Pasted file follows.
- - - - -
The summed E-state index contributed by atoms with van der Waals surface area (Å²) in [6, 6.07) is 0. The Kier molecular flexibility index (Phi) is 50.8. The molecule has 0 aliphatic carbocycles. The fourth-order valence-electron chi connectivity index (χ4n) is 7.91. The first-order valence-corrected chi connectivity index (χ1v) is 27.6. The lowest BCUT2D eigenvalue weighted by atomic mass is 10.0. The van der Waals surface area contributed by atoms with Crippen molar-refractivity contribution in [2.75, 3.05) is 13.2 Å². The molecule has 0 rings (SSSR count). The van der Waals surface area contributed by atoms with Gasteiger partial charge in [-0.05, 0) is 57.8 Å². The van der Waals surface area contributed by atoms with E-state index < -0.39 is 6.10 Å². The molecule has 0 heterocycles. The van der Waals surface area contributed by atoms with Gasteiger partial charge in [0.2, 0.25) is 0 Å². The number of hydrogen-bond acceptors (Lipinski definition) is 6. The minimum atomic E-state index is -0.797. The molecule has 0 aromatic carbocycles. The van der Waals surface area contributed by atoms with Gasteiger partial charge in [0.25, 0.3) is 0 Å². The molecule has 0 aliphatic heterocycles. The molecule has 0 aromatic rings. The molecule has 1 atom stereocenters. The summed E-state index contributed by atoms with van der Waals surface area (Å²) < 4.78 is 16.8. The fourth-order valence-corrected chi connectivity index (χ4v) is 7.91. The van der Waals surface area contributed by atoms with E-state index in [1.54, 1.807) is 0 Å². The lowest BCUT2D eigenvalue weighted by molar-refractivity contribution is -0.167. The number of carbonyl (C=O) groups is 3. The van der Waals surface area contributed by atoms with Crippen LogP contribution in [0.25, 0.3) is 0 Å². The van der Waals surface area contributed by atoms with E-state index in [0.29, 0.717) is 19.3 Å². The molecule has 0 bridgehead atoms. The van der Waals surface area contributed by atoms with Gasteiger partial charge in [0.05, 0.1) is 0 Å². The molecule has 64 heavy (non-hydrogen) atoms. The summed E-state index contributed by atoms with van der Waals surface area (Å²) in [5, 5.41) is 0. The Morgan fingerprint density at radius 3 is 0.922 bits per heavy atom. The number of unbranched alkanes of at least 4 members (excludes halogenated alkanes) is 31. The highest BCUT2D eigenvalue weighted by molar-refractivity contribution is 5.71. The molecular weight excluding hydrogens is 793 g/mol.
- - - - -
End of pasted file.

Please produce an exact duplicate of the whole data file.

The summed E-state index contributed by atoms with van der Waals surface area (Å²) in [6, 6.07) is 0. The Kier molecular flexibility index (Phi) is 50.8. The molecule has 0 aliphatic carbocycles. The fourth-order valence-electron chi connectivity index (χ4n) is 7.91. The first-order valence-corrected chi connectivity index (χ1v) is 27.6. The lowest BCUT2D eigenvalue weighted by atomic mass is 10.0. The van der Waals surface area contributed by atoms with Crippen molar-refractivity contribution in [2.75, 3.05) is 13.2 Å². The molecule has 0 rings (SSSR count). The van der Waals surface area contributed by atoms with Gasteiger partial charge in [-0.05, 0) is 57.8 Å². The van der Waals surface area contributed by atoms with E-state index < -0.39 is 6.10 Å². The molecule has 0 heterocycles. The van der Waals surface area contributed by atoms with Gasteiger partial charge in [0.2, 0.25) is 0 Å². The number of hydrogen-bond acceptors (Lipinski definition) is 6. The minimum atomic E-state index is -0.797. The molecule has 0 aromatic carbocycles. The van der Waals surface area contributed by atoms with Gasteiger partial charge in [0.25, 0.3) is 0 Å². The molecule has 0 aliphatic heterocycles. The molecule has 0 aromatic rings. The molecule has 1 atom stereocenters. The summed E-state index contributed by atoms with van der Waals surface area (Å²) < 4.78 is 16.8. The fourth-order valence-corrected chi connectivity index (χ4v) is 7.91. The van der Waals surface area contributed by atoms with E-state index in [1.54, 1.807) is 0 Å². The lowest BCUT2D eigenvalue weighted by molar-refractivity contribution is -0.167. The number of carbonyl (C=O) groups is 3. The van der Waals surface area contributed by atoms with Crippen LogP contribution in [0.25, 0.3) is 0 Å². The van der Waals surface area contributed by atoms with E-state index in [0.29, 0.717) is 19.3 Å². The molecule has 0 bridgehead atoms. The van der Waals surface area contributed by atoms with Gasteiger partial charge in [0.05, 0.1) is 0 Å². The molecule has 64 heavy (non-hydrogen) atoms. The summed E-state index contributed by atoms with van der Waals surface area (Å²) in [5, 5.41) is 0. The Morgan fingerprint density at radius 3 is 0.922 bits per heavy atom. The number of unbranched alkanes of at least 4 members (excludes halogenated alkanes) is 31. The highest BCUT2D eigenvalue weighted by molar-refractivity contribution is 5.71. The molecular weight excluding hydrogens is 793 g/mol.